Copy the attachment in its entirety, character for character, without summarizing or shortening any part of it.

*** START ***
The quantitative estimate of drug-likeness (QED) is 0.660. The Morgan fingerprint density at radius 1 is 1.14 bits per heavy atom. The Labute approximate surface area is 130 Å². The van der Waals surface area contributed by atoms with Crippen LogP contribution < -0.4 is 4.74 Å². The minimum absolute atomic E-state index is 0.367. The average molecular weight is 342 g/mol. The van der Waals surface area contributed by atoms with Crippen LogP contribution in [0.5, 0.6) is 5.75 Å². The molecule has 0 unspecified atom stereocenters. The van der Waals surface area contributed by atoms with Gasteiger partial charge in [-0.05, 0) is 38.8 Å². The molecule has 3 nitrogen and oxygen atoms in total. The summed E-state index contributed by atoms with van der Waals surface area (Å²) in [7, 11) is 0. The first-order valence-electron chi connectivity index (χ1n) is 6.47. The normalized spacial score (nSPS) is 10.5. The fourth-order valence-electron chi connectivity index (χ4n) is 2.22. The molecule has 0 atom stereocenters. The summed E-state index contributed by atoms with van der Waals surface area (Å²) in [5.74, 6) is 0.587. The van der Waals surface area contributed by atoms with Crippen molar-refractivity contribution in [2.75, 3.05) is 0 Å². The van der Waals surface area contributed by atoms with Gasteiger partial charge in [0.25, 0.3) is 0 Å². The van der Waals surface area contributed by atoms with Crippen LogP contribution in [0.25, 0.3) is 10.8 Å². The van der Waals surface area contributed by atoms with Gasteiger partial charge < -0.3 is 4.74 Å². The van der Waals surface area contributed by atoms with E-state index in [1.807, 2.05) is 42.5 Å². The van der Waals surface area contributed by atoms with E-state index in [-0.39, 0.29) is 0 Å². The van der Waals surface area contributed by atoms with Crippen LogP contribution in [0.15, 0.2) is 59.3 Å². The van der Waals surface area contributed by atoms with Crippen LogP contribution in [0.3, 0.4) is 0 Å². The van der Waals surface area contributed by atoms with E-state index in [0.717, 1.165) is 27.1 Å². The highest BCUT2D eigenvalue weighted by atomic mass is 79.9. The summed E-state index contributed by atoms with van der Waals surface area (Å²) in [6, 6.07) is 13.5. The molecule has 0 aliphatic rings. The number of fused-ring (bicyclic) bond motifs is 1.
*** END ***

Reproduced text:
The quantitative estimate of drug-likeness (QED) is 0.660. The Morgan fingerprint density at radius 1 is 1.14 bits per heavy atom. The Labute approximate surface area is 130 Å². The van der Waals surface area contributed by atoms with Crippen LogP contribution < -0.4 is 4.74 Å². The minimum absolute atomic E-state index is 0.367. The average molecular weight is 342 g/mol. The van der Waals surface area contributed by atoms with Crippen LogP contribution in [0.5, 0.6) is 5.75 Å². The molecule has 0 unspecified atom stereocenters. The van der Waals surface area contributed by atoms with Gasteiger partial charge in [-0.05, 0) is 38.8 Å². The molecule has 3 nitrogen and oxygen atoms in total. The summed E-state index contributed by atoms with van der Waals surface area (Å²) in [7, 11) is 0. The first-order valence-electron chi connectivity index (χ1n) is 6.47. The normalized spacial score (nSPS) is 10.5. The fourth-order valence-electron chi connectivity index (χ4n) is 2.22. The molecule has 0 atom stereocenters. The summed E-state index contributed by atoms with van der Waals surface area (Å²) in [5.74, 6) is 0.587. The van der Waals surface area contributed by atoms with Crippen molar-refractivity contribution in [2.75, 3.05) is 0 Å². The van der Waals surface area contributed by atoms with Gasteiger partial charge in [0.25, 0.3) is 0 Å². The van der Waals surface area contributed by atoms with Crippen LogP contribution in [0.25, 0.3) is 10.8 Å². The van der Waals surface area contributed by atoms with Gasteiger partial charge < -0.3 is 4.74 Å². The van der Waals surface area contributed by atoms with E-state index in [1.807, 2.05) is 42.5 Å². The van der Waals surface area contributed by atoms with E-state index in [-0.39, 0.29) is 0 Å². The van der Waals surface area contributed by atoms with Crippen LogP contribution in [0.15, 0.2) is 59.3 Å². The van der Waals surface area contributed by atoms with Crippen LogP contribution in [0.3, 0.4) is 0 Å². The van der Waals surface area contributed by atoms with E-state index in [0.717, 1.165) is 27.1 Å². The highest BCUT2D eigenvalue weighted by atomic mass is 79.9. The summed E-state index contributed by atoms with van der Waals surface area (Å²) in [6, 6.07) is 13.5. The molecule has 0 aliphatic rings. The number of fused-ring (bicyclic) bond motifs is 1.